11 March 2010

What You Can Get After Quitting Smoking

What You Can Get After Quitting SmokingWhite Teeth and Healthy Gum
Smoking causes yellowing of the teeth and offensive breath. Also, smoking multiplies the risk of oral cancer and gum disease, as it constricts blood flow to the gums. In fact, some gum experts feel it is not worth providing advanced treatment for gum disease in smokers, as there is very little chance of improvement. In addition, most tooth loss in adults is connected to smoking.

Strong Bones
Smoking harms your bones. Smoking has been recognized as one of the key reasons cause for osteogenesis imperfecta a medical term for brittle bones. Smoking makes bones weaker as you get older. Nicotine has an effect on the calcium content in your bones an essential part of the functioning and strengthening of bones. Smoking one pack a day for more than ten years can cause a 10 percent loss of bone support.

Your Own Legs
Smokers have a 16 times greater chance of developing peripheral vascular disease - blocked blood vessels in the legs or feet, than persons who have never smoked. Smokers who ignore the warning of early symptoms and continue to smoke are more likely to develop gangrene of a leg.

Healthy Heart
Most people associate smoking with lung cancer. However, smoking is also a major cause of cardiovascular heart vessel disease. Smoking is starving your heart one of the main things it needs to function - oxygen. Smoking is responsible for around one in five of all heart disease deaths and nearly half of all smokers who die from smoking do so due to heart and blood vessel disease. Your risk of a heart attack reduces within days as soon as you quit smoking, but only after years of successful quitting smoking attempt your risk of heart disease is reduced to that of people who have never smoked. Quitting smoking also reduces your risk of high blood pressure.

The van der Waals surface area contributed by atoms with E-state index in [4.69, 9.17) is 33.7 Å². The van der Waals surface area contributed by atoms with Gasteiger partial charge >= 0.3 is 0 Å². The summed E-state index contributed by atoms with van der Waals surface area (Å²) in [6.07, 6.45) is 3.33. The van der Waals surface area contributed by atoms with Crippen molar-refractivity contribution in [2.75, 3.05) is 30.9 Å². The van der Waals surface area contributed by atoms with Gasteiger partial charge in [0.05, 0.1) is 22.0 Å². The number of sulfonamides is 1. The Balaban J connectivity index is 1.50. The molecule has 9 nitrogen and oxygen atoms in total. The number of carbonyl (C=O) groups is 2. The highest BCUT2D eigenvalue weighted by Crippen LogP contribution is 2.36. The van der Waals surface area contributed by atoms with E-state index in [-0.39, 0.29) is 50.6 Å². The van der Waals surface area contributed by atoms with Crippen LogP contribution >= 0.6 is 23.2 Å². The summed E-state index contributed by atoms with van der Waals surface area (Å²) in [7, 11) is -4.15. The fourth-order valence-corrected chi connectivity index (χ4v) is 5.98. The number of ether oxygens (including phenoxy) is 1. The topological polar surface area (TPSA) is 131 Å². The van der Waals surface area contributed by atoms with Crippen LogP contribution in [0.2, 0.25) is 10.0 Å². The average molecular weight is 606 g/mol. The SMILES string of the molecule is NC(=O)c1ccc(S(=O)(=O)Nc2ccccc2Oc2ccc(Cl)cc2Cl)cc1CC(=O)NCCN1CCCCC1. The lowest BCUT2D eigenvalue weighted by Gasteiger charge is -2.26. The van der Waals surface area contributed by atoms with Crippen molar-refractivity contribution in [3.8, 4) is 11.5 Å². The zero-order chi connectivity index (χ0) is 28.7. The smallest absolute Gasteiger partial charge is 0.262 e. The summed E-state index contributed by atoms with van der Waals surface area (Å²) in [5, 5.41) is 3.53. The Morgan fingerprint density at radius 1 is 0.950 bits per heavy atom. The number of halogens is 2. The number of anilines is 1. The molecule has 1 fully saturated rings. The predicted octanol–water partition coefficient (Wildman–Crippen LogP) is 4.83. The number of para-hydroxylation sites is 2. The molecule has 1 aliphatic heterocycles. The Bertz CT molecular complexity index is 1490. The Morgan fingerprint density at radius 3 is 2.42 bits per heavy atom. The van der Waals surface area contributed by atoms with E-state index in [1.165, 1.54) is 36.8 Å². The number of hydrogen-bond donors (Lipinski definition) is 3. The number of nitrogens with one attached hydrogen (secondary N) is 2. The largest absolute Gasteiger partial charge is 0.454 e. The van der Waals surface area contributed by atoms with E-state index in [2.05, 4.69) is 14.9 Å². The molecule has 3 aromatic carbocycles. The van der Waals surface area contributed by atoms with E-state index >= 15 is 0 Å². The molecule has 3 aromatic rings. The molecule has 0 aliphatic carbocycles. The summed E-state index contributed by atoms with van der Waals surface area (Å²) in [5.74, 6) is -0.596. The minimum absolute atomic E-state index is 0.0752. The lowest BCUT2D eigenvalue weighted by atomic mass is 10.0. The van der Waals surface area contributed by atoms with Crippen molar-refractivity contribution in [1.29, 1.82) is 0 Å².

Smoke Free Environment
Passive smoking and exposure to secondhand smoke is a serious health hazard for adults and especially dangerous for children and babies. People and children who inhale smoke from others are at greater risk of becoming sick. Respiratory infections are more common among children exposed to secondhand smoke. Exposure to secondhand smoke is and may cause low birth weight, sudden infant death syndrome (SIDS), bronchitis, pneumonia, asthma and middle ear infections.

Improved Sense of Taste and Smell
Smoking causes damage to the nasal membranes and reduces their ability to recognize aromas. Smoking causes long-term damage to the sense of smell, but the senses of taste and smell are closely linked to one another, so smoking causes lasting harm to both. If you quit smoking, you will notice some improvement, but unfortunately, the smell function improves very slowly.

The financial costs of smoking are extended far beyond the cost of a pack of cigarettes. Smokers pay more for insurance. Smokers lose money on the resale value of their cars and homes. Smokers spend more on dry cleaning and teeth cleaning. Smoking is expensive and for that money, you are getting nothing except yellow teeth, bad breath, smelly clothes and an addiction that is going to kill you. So, money is just another incentive to quit smoking for good.